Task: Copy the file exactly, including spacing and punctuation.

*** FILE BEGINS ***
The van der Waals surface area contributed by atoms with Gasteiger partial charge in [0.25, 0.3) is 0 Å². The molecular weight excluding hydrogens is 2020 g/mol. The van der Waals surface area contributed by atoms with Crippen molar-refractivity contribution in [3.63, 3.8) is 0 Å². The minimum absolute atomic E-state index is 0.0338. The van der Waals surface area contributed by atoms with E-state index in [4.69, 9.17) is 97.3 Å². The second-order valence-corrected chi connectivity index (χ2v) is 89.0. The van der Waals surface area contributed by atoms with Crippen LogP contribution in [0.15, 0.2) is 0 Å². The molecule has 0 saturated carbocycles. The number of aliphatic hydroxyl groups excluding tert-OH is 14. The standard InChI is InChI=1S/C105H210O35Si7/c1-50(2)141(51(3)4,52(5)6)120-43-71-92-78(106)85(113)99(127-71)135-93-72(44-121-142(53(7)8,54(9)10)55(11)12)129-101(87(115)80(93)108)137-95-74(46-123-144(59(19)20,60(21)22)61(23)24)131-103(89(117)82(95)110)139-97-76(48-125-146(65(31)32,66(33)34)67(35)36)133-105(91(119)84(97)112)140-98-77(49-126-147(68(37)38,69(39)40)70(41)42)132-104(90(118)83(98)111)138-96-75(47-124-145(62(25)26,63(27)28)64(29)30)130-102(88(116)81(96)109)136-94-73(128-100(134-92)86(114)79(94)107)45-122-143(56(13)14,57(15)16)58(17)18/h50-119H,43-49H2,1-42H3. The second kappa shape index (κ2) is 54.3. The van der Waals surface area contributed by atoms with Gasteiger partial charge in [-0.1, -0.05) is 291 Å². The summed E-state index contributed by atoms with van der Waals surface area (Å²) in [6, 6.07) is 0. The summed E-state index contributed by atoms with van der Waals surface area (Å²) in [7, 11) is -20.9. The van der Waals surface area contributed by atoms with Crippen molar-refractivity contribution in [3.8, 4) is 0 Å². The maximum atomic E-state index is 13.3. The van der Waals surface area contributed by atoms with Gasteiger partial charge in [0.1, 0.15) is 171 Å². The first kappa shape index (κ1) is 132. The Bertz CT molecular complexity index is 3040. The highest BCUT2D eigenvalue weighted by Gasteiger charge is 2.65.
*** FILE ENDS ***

The van der Waals surface area contributed by atoms with Gasteiger partial charge in [0.25, 0.3) is 0 Å². The molecular weight excluding hydrogens is 2020 g/mol. The van der Waals surface area contributed by atoms with Crippen molar-refractivity contribution in [3.63, 3.8) is 0 Å². The minimum absolute atomic E-state index is 0.0338. The van der Waals surface area contributed by atoms with E-state index in [4.69, 9.17) is 97.3 Å². The second-order valence-corrected chi connectivity index (χ2v) is 89.0. The van der Waals surface area contributed by atoms with Crippen LogP contribution in [0.15, 0.2) is 0 Å². The molecule has 0 saturated carbocycles. The number of aliphatic hydroxyl groups excluding tert-OH is 14. The standard InChI is InChI=1S/C105H210O35Si7/c1-50(2)141(51(3)4,52(5)6)120-43-71-92-78(106)85(113)99(127-71)135-93-72(44-121-142(53(7)8,54(9)10)55(11)12)129-101(87(115)80(93)108)137-95-74(46-123-144(59(19)20,60(21)22)61(23)24)131-103(89(117)82(95)110)139-97-76(48-125-146(65(31)32,66(33)34)67(35)36)133-105(91(119)84(97)112)140-98-77(49-126-147(68(37)38,69(39)40)70(41)42)132-104(90(118)83(98)111)138-96-75(47-124-145(62(25)26,63(27)28)64(29)30)130-102(88(116)81(96)109)136-94-73(128-100(134-92)86(114)79(94)107)45-122-143(56(13)14,57(15)16)58(17)18/h50-119H,43-49H2,1-42H3. The second kappa shape index (κ2) is 54.3. The van der Waals surface area contributed by atoms with Gasteiger partial charge in [-0.1, -0.05) is 291 Å². The summed E-state index contributed by atoms with van der Waals surface area (Å²) in [6, 6.07) is 0. The summed E-state index contributed by atoms with van der Waals surface area (Å²) in [7, 11) is -20.9. The van der Waals surface area contributed by atoms with Crippen molar-refractivity contribution in [3.8, 4) is 0 Å². The maximum atomic E-state index is 13.3. The van der Waals surface area contributed by atoms with Gasteiger partial charge in [0.1, 0.15) is 171 Å². The first kappa shape index (κ1) is 132. The Bertz CT molecular complexity index is 3040. The highest BCUT2D eigenvalue weighted by Gasteiger charge is 2.65.